“To adapt to current business needs and improve efficiencies, Nissan will offer voluntary separation packages to eligible U.S.-based employees,” the company said in a statement.  (Read More…)

By on November 14, 2019

On Thursday, Daimler made an announcement confirming earlier reports that it plans to cut roughly ten percent of its management staff as part of a broader restructuring plan. Financial hardship has become a sign of the times for the auto industry. Most sizable manufacturers are coming off an investment spree aimed at developing new-energy vehicles, autonomous driving systems, and connected services. Unfortunately, those commitments came at roughly the same time the world’s largest auto markets started to collectively plateau.

A broad approach no longer seems feasible for all but the absolute largest automakers on the planet. We’ve seen many attempt to downsize through restructuring or by entering inte partnerships with other firms to share costs — sometimes both. Knowing this as well as anyone, Daimler issued two profit warnings this year as Mercedes-Benz was fined $960 million in an emissions-cheating settlement while hemorrhaging cash through EV investments.  (Read More…)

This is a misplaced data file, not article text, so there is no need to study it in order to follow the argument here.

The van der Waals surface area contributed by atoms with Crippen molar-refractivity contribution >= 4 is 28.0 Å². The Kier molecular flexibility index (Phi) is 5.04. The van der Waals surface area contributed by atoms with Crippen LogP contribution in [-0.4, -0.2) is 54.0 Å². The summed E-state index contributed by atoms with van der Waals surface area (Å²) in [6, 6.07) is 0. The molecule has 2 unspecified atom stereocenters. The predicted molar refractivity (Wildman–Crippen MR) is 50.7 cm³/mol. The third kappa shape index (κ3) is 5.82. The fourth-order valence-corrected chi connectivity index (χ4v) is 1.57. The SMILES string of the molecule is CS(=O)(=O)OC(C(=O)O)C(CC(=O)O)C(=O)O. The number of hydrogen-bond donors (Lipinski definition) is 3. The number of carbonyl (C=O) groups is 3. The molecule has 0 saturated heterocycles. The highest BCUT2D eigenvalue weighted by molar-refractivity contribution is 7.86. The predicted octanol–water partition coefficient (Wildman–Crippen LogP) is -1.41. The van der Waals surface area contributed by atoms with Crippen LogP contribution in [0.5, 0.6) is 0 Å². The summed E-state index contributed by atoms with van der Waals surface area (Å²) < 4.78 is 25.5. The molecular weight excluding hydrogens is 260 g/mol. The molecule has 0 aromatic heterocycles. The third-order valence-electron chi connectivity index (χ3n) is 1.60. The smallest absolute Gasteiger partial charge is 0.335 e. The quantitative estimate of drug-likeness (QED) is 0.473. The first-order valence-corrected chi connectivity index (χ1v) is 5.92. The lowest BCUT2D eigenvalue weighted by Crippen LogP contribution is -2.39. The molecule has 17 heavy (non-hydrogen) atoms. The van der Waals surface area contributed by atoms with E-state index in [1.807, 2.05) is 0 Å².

By on November 11, 2019

Reports have come in from Germany that Mercedes-Benz has decided to reduce its management staff by around 10 percent globally. On Friday, German newspaper Suddeutsche Zeitung wrote that Daimler CEO Ola Källenius wishes to delete around 1,100 management posts while freezing wages for all 300,000 German employees — citing internal documents from the automaker’s works council.

Handelsblatt also said it intercepted a copy of the letter, with both outlets claiming Daimler would elaborate further on the plan this Thursday. While Mercedes said it couldn’t comment on the matter, its restructuring push was no secret, even before Källenius took over as chairman in May.  (Read More…)

By on August 14, 2019

With another global recession looming on the horizon, executives at General Motors and Ford are busy touting the merits of being prepared. On Tuesday, the financial heads of both automakers were present at a J.P. Morgan Conference in New York to explain the steps being taking to mitigate economic disaster.